Termite mounds can be especially large in Namibia, sometimes growing more than 20 feet tall and extending several feet underground. Millions of termites live inside these hardened, sand-colored structures, and Namibians have long enjoyed the termites as delicacies. After being slightly roasted, they taste a lot like crunchy peanut butter.

Large, edible mushrooms called Omajova grow on termite mounds. They are a sought-after, elusive delicacy that appears after the rains in March and April. They often grow in excess of 10 inches in diameter and are served fried with butter, dried, or in soups and stews.

Durian, Indonesia/Malaysia

From its intimidating spikes to its off-putting smell, everything about the durian says, “Don’t eat me”—people have very strong opinions about it. Most believe its smell to be repulsive, using terms like “rotting corpse” or “raw sewage” to describe it. Others think the durian smells sweet and fruity. When it comes to eating the raw pulp of this fruit, opinions are just as wildly diverse. In parts of Southeast Asia, the durian has been banned from some hotels and public transportation because of its upsetting aromas.

Sheep’s Lung, Scotland

The United States has banned importation of Scotland’s national dish since 1971, specifically because of one ingredient: sheep’s lung, which constitutes roughly one-tenth of the haggis recipe. Haggis is a mixture of sheep’s pluck—heart, liver, and lungs—combined with onions, raw fat, oatmeal, and spices, all encased in sheep stomach. Haggis may have originated as a means of combatting food spoilage, and dishes similar to it were historically part of the traditional cuisines of a number of different European cultures; however, this type of food came to be more closely associated with Scotland than with anywhere else after Robert Burns published his 1787 poem Address to a Haggis.

Brown, bulbous, and sausage-like in appearance, this dish is classified as a pudding and has a nutty texture and piquant flavor. It is commonly served with neeps and tatties (rutabagas and potatoes).

Reindeer, Norway

Reindeer is a staple in Norwegian cuisine. The meat is leaner and milder than other game meats but healthier due to the reindeer’s diet of herbs, berries, and lichen. Reindeer is widely available in Norwegian grocery stores year-round.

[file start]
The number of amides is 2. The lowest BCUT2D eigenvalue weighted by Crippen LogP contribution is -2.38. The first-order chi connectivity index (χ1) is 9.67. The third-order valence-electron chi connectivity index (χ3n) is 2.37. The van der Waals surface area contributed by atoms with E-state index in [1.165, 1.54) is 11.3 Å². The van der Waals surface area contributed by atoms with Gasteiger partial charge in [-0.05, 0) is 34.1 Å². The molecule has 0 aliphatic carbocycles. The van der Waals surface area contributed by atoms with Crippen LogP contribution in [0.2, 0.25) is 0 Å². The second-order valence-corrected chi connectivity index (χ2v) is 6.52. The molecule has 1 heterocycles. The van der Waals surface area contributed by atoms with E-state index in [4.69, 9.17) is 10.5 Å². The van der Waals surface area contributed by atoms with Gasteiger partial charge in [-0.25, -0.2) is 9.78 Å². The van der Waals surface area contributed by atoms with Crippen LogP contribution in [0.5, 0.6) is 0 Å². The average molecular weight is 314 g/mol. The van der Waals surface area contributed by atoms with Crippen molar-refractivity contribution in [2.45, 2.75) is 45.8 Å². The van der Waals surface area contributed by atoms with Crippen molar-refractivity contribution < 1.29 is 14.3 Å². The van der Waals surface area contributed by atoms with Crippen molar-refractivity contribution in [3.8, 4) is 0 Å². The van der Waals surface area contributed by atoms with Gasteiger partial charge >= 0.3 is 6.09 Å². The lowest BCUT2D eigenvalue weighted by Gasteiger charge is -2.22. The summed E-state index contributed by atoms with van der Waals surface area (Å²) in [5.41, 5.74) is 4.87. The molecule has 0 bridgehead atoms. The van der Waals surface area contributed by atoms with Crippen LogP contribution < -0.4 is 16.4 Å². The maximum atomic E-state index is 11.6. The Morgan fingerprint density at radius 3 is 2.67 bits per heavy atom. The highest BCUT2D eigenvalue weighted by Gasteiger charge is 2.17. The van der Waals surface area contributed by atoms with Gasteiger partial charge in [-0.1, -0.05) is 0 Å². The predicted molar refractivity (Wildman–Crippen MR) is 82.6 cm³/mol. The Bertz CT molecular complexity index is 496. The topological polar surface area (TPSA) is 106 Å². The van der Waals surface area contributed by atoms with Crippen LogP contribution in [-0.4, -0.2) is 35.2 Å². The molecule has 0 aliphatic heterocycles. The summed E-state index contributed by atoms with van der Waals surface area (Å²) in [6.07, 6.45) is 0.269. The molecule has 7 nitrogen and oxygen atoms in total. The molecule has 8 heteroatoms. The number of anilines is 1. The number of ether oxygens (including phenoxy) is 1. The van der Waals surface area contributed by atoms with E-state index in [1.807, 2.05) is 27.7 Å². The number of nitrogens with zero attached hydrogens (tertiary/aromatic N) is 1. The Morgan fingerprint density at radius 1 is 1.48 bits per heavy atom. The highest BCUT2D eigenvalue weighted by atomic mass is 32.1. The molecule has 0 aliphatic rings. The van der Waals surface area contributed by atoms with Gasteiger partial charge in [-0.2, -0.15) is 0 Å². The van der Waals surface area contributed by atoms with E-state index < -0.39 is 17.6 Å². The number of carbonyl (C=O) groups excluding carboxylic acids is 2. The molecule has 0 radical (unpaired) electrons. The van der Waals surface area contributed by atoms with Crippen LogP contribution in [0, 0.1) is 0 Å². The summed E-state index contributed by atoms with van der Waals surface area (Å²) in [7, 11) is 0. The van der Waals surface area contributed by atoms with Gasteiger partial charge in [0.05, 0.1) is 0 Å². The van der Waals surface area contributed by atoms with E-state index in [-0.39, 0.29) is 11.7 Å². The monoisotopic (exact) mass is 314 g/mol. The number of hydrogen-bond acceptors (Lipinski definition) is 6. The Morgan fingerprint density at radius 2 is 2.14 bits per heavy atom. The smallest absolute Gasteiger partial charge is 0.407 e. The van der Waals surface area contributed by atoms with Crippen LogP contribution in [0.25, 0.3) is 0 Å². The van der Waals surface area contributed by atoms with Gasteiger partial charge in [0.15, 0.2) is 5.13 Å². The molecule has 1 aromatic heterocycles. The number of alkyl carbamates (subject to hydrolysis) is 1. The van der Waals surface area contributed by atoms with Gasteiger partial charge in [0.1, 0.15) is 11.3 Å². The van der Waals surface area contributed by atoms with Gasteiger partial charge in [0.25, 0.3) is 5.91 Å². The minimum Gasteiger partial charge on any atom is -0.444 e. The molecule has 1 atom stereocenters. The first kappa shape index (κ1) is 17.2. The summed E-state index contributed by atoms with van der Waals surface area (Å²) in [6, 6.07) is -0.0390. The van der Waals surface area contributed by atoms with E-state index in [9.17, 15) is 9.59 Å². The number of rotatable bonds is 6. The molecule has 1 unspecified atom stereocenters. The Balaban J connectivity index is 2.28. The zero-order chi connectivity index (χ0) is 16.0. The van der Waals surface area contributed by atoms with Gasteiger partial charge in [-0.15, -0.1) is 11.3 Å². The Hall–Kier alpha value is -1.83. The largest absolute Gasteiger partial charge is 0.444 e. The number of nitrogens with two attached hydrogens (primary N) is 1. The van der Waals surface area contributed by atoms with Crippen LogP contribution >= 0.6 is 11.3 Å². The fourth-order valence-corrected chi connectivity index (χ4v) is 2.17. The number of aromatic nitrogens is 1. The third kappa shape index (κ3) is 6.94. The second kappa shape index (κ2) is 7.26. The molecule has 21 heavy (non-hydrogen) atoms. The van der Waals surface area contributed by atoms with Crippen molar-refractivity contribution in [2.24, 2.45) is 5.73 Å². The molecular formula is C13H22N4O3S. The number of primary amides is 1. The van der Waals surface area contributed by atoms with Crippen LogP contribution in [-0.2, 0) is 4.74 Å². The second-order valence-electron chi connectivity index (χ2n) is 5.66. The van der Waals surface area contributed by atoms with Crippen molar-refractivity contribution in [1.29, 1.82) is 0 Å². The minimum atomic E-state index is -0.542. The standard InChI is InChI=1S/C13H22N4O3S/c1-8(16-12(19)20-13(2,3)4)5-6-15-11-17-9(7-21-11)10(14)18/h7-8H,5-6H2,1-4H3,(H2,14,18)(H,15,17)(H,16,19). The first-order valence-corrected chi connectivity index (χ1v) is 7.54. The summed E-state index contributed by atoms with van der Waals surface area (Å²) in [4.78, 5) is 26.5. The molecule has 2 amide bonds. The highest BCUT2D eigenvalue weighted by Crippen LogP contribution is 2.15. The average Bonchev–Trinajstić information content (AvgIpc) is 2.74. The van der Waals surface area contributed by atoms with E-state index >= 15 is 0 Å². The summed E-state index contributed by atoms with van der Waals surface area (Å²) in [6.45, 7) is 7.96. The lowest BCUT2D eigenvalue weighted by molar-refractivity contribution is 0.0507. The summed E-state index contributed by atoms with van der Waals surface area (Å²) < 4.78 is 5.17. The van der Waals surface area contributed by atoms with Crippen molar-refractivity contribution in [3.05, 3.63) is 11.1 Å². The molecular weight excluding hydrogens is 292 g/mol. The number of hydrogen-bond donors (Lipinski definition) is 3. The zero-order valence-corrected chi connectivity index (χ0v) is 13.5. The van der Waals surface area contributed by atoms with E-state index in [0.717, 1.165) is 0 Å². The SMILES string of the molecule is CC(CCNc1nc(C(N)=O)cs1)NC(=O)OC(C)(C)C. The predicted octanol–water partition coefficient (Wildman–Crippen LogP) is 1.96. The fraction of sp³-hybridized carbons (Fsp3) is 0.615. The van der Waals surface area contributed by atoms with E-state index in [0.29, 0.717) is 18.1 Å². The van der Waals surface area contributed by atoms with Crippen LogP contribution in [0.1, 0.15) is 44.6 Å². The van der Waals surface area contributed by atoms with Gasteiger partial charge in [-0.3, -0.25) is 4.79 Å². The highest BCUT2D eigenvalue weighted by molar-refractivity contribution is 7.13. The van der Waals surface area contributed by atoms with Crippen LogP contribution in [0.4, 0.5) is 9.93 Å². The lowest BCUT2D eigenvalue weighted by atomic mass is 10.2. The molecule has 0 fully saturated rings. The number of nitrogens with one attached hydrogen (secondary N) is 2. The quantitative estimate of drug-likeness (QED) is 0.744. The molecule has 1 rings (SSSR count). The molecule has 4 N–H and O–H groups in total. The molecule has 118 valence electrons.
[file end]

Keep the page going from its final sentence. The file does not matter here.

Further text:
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One of Norway’s traditional dishes is a reindeer stew called finnbiff, which uses thin shavings of reindeer meat, bacon, and mushrooms to create a stock, followed by a mixture of juniper berries, sour cream, milk, thyme, and goat cheese.

Reindeer is also served roasted and as meatballs, carpaccio, jerky, and steak.

Sheep’s Head, Morocco

In Morocco, dining on a lamb or sheep’s head is a traditional part of the Id al-Adha celebration. After a home slaughter, the sheep’s head is first blackened over coals so the fur can be removed and then drained. It is boiled or steamed in its entirety and prepared with onions, salt, pepper, and cumin.

Sheep heads are also served at street markets—with or without eyes—and typically with the brains removed (brains are a separate delicacy). They are usually served with the skull cut in half but can also be cut into sections. Diners scrape the meat off the skull or cut the head into pieces.

Kangaroo, Australia

Australia’s national animal is becoming a trendy dinner option. Kangaroo has been a food staple for indigenous Australians for millennia. It was traditionally roasted in earth ovens after cutting off the tail and feet. Kangaroo is now more widely sold in grocery stores as minced meat, steaks, or sausages.

Around 70 percent of kangaroo meat is exported to more than 50 countries. Kangaroo is prepared in a variety of ways, similar to beef—burgers, steaks, sausages, and pizza toppings—but it has a very gamey taste. It is high in protein and low in fat.